Canadian Hercules 2019
The post-competition haze leaves you feeling like you’ve come out of a drug binge worth of a night with Hunter S. Thompson.
A large bolus of caffeine doesn’t help with the brain fog much which is why I opt for cold brew these days instead of rifling energy drinks as I know that the adrenaline shot of the whistleblowing is akin to a fight for your life and plenty of a performance boost alone.
This year’s Canadian Hercules was a fight like no other as the athletes attending this competition each year are all worthy of the title of Hercules on any given day.
Seeing who is the natural strongest man in Canada is a battle for bragging rights like no other (for those who care). But perhaps as astounding as the strength displayed is the humbleness of these incredible athletes.
Being a part of this group is an undeniably great experience because of the camaraderie. Everyone is focused on their own efforts to better themselves in competition but ready to fully support the rest of the field at all times.
The Luck Factor
Luck plays a small role in the Canadian Hercules, as athletes draw numbers for the order they will go in during the competition and this year, like in year 1 when I competed, I drew “lucky” number 1.
Going first in a bunch of events that are completely new to you is a tall order. There’s no way to get any insight or strategy about how to prepare or pace yourself. Like a horse with blinders on, you’ve got to go all out for every single event. Which I intended to do anyway but do think there were some valuable insights to be gleaned from observing other athletes (hindsight for me) at this competition.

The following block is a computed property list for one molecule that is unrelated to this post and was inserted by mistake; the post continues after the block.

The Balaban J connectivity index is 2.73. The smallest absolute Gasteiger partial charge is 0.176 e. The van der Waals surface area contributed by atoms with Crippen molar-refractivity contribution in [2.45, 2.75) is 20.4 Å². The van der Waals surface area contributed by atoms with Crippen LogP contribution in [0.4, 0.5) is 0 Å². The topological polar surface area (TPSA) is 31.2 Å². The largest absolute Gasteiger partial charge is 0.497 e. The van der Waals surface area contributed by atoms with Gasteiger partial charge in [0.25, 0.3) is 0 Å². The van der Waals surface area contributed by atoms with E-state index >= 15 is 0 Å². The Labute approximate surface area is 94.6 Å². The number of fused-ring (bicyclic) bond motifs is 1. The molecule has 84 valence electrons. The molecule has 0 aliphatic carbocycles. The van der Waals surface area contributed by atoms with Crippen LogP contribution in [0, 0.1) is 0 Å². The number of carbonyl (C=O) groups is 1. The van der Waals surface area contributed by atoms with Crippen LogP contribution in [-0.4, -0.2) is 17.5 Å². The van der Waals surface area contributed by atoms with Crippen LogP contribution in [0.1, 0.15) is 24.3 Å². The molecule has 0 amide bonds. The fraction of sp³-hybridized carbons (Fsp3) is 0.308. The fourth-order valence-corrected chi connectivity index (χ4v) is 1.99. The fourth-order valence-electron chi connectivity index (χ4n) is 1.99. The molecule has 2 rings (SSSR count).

Event 1 - Farmer’s Walk
350/hand for 35’, complete two deadlift reps, turn and finish the last 35’.
350 per hand is a lot for farmers walk and I did pretty well with it. Despite several drops, I made through the first run, completed the two deadlifts, and started working my way back. I got about halfway back in the time limit but with several other competitors inching me out and three completing the course, this was a sixth place finish for me.
Event 2 - Overhead Medley
230 lb. axle press, 165 lb. circus dumbbell, 315 overhead press
I knew going into this that I’d need to finish the first two objects very fast to have any chance of placing well because there was no hope of me pressing 315 this year and so I scrapped that from my training with about a month left before the competition. This is a pervasive issue with pressing strength that I need to continue to improve upon.
I did indeed press the first two objects very fast and finished fourth as Simon and James completed the event with Mitch finishing just a bit faster than me on the first two objects.
Event 3 - Tire Flip